Chairman of the Management Committee, Gazprom
Born: January 31, 1962, in Leningrad, Soviet Union.
Education: Leningrad Institute for Finance and Economics, BA, 1984; PhD, 1989.
Career: Leningrad Research Institute of Civil Construction, 1984–1986, engineer-economist; Leningrad Finance and Economic Institute, 1990, researcher; St. Petersburg Mayor's Office, Foreign Economic Relations directorate, 1991–1996, head of markets monitoring department; St. Petersburg Seaport, 1996–1999, director; Baltic Pipeline System Company, 1999–2000, general director; Russian Federation, 2000, Deputy Energy Minister; Gazprom, 2001–, chairman of the management committee.
Awards: Merits before Fatherland Award of II degree, Russia; Award of Sergiy Radonezhskiy of II degree of the Russian Orthodox Church; Patriarch Honorable Award, Russia.
Address: Gazprom, 16 UI. Nametkina, Moscow 117884, Russia; http://www.gazprom.ru/eng.
■ Alexei Miller became the chairman of the Gazprom management committee in 2001 after the board of directors removed Rem Vyakhirev. Under Vyakhirev Gazprom was mismanaged, turning into a gas giant that was struggling both financially and internally; Miller was chosen to transform Gazprom back into a successful company again. Bearing a doctorate in economics, he took a more technical view of company finances and made difficult and controversial desicions. His significant changes in Gazprom's management brought profits and company unity in only three years.
Miller was born on January 31, 1962, in Leningrad. He graduated from high school in 1979 and attended the Leningrad
Finance and Economics Institute, where he studied economics. He earned his degree in 1984 and went on to work as an engineer-economist in the general planning division of the Leningrad Research Institute of Civil Construction. He went back to school at the Finance and Economics Institute in 1986, earning his PhD in economics in 1989. He worked for a variety of organizations before President Vladimir Putin appointed him as chairman of Gazprom with responsibility for turning the company around. He had been the director of development and investments at the St. Petersburg Seaport, the largest seaport in northwestern Russia, and later the general director of the Baltic Pipeline System Company. In 2001 he became Gazprom's management committee chairman. Miller's appointment was surrounded by much controversy, as he had many opponents, but he met with substantial success through hard work and determination.
After taking over as chairman of Gazprom, Miller achieved early victories in gaining firm control of the Russian gas giant. Many interest groups, old Gazprom managers, and other oil companies had been especially displeased with Miller's appointment; they did not want to see a strong leader at the helm because they wished to take advantage of the company, which had been in chaos. Allegations surfaced that managers had been stealing from the company and that many of Gazprom's business deals had not been in its own favor. Miller made rapid progress in asserting his authority when he forced the board to buy back Purgaz, the gas-producing subsidiary of which Gazprom had lost control in 1999. Miller's goal was simple: to recover Gazprom's lost assets.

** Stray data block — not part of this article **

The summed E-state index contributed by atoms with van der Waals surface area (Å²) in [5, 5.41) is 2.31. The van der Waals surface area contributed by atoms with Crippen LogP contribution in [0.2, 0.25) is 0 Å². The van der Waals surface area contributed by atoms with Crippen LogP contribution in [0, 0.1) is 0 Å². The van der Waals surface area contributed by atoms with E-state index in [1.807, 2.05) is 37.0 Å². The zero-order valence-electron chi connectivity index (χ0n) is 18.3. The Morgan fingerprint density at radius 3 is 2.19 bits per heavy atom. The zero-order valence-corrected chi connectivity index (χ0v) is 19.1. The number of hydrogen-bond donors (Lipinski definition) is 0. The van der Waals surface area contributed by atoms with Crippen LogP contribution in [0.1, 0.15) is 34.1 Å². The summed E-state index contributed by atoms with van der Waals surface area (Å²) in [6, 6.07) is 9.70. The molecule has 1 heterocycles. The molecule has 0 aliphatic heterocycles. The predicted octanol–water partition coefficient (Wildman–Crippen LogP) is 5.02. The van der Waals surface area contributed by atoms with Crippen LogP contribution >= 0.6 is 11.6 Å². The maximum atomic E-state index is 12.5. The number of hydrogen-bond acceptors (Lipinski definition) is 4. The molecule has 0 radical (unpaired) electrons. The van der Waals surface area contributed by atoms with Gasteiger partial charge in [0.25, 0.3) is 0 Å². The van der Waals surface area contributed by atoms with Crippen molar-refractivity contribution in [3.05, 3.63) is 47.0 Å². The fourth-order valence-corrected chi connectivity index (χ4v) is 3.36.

While his goals were straightforward and clearly good for the company, many still did not want Miller to succeed. In fact rumors about him were spread around, including allegations that he had been fired after only five months on the job. Other oil companies especially wanted Gazprom to remain in disarray so that they could attain cheap assets. Sabrina Tavernise wrote in the New York Times , "Miller took the helm at Gazprom after years of mismanagement and lack of investment had driven the company into decline" (December 19, 2001). Miller needed to create a coherent plan for turning Gazprom back into the gas giant it had been in the past.
Miller decided that the company's problems would be solved in focusing on three areas in particular: he would reacquire gas assets lost in previous years, reversing Gazprom's declining gas output; he would ensure that no employees were stealing from the company; and he would "concentrate on consolidating government control over Gazprom by replacing people associated with ex-CEO Rem Vyakhirev with executives loyal to Putin" (January 31, 2002). Miller did not immediately conceive a precise reorganization plan for the company, however, because he did not feel it to be necessary.
In June 2002 Miller attended Gazprom's annual shareholders' meeting as one of six state representatives, at which meeting he related some of his successes. He had been able to rein in theft by top managers and had recovered production assets that had been sold to controversial gas traders.